Getting into MMORPGs can be very difficult and intimidating. Some of them cost real, cold hard cash and put you in places loaded with veteran players. It’s definitely scary the first time around and the length of your learning curve can be determined by how well you prepared yourself, and how much help you get from other people. I played Final Fantasy XI for eight years! The first few months felt like a sensory overload – so much stuff going on, and the pressure to get to higher levels was infinite. Going over to Final Fantasy XIV, I held my chin up high, thinking my experience in XI would give me a head start in adjusting to the new MMO. Boy, was I wrong. These are the ten things I learned from playing XIV, with a little influence from its predecessor. It may seem like a lot to take in, so don’t be afraid to ask questions in the comments.
10. Some people will shame you, others will help you
You definitely deal with a few different types of players in Final Fantasy XIV. In my findings, they’ve been: veteran FFXI players, players from other MMOs, and flat out new MMO players. There are definitely stigmas with each and every one of these groups – some will complain the old was better, some will complain they know it all, some claim their original MMO of choice is best, and some will get too defensive when you try to help. It’s just like real life.
I’ve had my account open for quite some time, but I didn’t become active [on the game] until July of this year. I have a couple jobs over 50 (the cap for FFXIV is 60), and everything but a couple jobs above 30, with my crafting jobs in the 20-35 range. As an old Paladin from FFXI, my first job was Gladiator, which eventually turns into Paladin.
Paladin, some people will tell you is easy – others will tell you it’s difficult. They’re both correct in their own ways. Prior to hitting level 35, keeping hate as a GLD/PLD can be very difficult without the skills you obtain at those levels. There are cool-downs (abilities which assist you in raising your attack, defense, lowering damage taken, etc) you need to use at specific times, and certain rotations (order of attacks for maximum combo damage), and with tanks, enmity (the term used to measure your hostile presence towards enemies) you need to execute to be efficient. Going in, you may not know these things just from reading guides and studying the attacks – you’ll need someone to help you.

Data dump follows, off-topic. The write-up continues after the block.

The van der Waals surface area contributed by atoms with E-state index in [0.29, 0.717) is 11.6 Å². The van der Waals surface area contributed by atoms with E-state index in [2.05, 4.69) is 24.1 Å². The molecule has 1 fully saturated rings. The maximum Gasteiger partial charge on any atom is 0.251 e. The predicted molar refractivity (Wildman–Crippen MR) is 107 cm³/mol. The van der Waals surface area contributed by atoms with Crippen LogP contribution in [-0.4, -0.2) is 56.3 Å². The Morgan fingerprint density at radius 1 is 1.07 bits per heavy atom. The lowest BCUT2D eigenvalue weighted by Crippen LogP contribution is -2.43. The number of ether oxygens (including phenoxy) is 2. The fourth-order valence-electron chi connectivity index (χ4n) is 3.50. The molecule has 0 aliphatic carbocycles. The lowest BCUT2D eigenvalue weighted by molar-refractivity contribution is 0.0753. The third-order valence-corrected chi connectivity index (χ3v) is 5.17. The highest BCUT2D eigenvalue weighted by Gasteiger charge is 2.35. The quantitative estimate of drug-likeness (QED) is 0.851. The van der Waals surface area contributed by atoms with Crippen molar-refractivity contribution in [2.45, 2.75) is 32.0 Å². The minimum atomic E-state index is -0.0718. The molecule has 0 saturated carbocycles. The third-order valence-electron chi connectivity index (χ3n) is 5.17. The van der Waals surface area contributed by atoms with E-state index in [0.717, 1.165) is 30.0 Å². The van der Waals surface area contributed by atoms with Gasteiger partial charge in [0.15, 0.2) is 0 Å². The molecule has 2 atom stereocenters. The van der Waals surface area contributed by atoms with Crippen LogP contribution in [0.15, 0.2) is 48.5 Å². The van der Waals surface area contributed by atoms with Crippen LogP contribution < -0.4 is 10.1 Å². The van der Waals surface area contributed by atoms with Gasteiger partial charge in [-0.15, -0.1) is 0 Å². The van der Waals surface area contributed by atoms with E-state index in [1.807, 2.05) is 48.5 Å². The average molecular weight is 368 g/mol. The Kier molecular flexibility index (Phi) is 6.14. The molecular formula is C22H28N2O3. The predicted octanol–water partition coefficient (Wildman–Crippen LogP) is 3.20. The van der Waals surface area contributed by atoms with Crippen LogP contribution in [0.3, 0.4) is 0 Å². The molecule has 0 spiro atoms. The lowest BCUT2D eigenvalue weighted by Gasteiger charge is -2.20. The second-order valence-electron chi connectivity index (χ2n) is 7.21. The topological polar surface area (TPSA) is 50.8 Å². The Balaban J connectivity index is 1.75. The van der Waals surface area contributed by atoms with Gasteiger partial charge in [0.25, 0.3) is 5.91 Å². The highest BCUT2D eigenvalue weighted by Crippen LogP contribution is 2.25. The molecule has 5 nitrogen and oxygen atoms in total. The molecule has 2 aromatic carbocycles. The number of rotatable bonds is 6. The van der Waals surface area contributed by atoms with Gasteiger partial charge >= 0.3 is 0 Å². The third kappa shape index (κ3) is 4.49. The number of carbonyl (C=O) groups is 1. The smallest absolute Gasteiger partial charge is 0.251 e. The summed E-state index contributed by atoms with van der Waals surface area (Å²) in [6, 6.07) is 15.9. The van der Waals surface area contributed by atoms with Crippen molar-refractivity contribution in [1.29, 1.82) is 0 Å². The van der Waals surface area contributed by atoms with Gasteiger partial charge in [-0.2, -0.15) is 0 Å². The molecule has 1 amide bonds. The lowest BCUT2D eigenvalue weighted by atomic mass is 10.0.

Some people will help you and in that regard, they are extremely helpful. If you are open and honest with your party about being new to the game and admit that you are still learning, chances are they will appreciate your candidness and help you along the way. Others will humiliate you, try to kick you from the party, and make you feel bad for playing the game to begin with. I definitely encourage you to help other players when possible, but don’t be discouraged when you get the know-it-all who can’t execute and refuses to listen.